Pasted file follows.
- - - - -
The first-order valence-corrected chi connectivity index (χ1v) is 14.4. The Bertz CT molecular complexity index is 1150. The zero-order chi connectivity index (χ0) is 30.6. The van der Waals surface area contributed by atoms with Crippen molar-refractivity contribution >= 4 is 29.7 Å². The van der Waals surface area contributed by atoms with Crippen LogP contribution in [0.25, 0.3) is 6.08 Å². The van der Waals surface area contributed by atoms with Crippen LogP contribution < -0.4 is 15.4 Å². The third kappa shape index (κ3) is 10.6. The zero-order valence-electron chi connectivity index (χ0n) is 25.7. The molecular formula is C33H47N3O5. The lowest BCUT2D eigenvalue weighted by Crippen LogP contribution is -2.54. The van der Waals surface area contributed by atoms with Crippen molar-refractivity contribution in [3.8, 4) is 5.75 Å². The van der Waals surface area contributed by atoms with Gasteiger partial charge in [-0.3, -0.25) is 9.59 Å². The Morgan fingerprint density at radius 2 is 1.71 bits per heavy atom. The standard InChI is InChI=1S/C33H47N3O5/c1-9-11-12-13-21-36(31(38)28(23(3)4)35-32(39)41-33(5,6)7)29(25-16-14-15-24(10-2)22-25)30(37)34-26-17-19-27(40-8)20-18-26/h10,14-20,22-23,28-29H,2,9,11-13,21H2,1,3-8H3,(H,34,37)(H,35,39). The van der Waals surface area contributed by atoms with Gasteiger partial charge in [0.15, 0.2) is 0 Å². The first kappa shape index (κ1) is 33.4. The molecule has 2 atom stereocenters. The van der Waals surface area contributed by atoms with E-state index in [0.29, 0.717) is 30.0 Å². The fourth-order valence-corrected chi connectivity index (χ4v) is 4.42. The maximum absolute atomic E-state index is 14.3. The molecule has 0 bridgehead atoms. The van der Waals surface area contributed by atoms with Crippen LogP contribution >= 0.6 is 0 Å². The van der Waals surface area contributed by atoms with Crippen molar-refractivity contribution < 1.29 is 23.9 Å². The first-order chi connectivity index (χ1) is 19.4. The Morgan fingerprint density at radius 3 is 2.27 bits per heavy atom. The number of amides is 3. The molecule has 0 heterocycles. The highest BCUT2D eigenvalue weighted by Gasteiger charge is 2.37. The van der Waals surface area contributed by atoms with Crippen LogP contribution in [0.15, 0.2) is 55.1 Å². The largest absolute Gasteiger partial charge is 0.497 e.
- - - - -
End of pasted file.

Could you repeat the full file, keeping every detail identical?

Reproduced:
The first-order valence-corrected chi connectivity index (χ1v) is 14.4. The Bertz CT molecular complexity index is 1150. The zero-order chi connectivity index (χ0) is 30.6. The van der Waals surface area contributed by atoms with Crippen molar-refractivity contribution >= 4 is 29.7 Å². The van der Waals surface area contributed by atoms with Crippen LogP contribution in [0.25, 0.3) is 6.08 Å². The van der Waals surface area contributed by atoms with Crippen LogP contribution < -0.4 is 15.4 Å². The third kappa shape index (κ3) is 10.6. The zero-order valence-electron chi connectivity index (χ0n) is 25.7. The molecular formula is C33H47N3O5. The lowest BCUT2D eigenvalue weighted by Crippen LogP contribution is -2.54. The van der Waals surface area contributed by atoms with Crippen molar-refractivity contribution in [3.8, 4) is 5.75 Å². The van der Waals surface area contributed by atoms with Gasteiger partial charge in [-0.3, -0.25) is 9.59 Å². The Morgan fingerprint density at radius 2 is 1.71 bits per heavy atom. The standard InChI is InChI=1S/C33H47N3O5/c1-9-11-12-13-21-36(31(38)28(23(3)4)35-32(39)41-33(5,6)7)29(25-16-14-15-24(10-2)22-25)30(37)34-26-17-19-27(40-8)20-18-26/h10,14-20,22-23,28-29H,2,9,11-13,21H2,1,3-8H3,(H,34,37)(H,35,39). The van der Waals surface area contributed by atoms with Gasteiger partial charge in [0.15, 0.2) is 0 Å². The first kappa shape index (κ1) is 33.4. The molecule has 2 atom stereocenters. The van der Waals surface area contributed by atoms with E-state index in [0.29, 0.717) is 30.0 Å². The fourth-order valence-corrected chi connectivity index (χ4v) is 4.42. The maximum absolute atomic E-state index is 14.3. The molecule has 0 bridgehead atoms. The van der Waals surface area contributed by atoms with Crippen LogP contribution >= 0.6 is 0 Å². The van der Waals surface area contributed by atoms with Crippen molar-refractivity contribution < 1.29 is 23.9 Å². The first-order chi connectivity index (χ1) is 19.4. The Morgan fingerprint density at radius 3 is 2.27 bits per heavy atom. The number of amides is 3. The molecule has 0 heterocycles. The highest BCUT2D eigenvalue weighted by Gasteiger charge is 2.37. The van der Waals surface area contributed by atoms with Crippen LogP contribution in [0.15, 0.2) is 55.1 Å². The largest absolute Gasteiger partial charge is 0.497 e.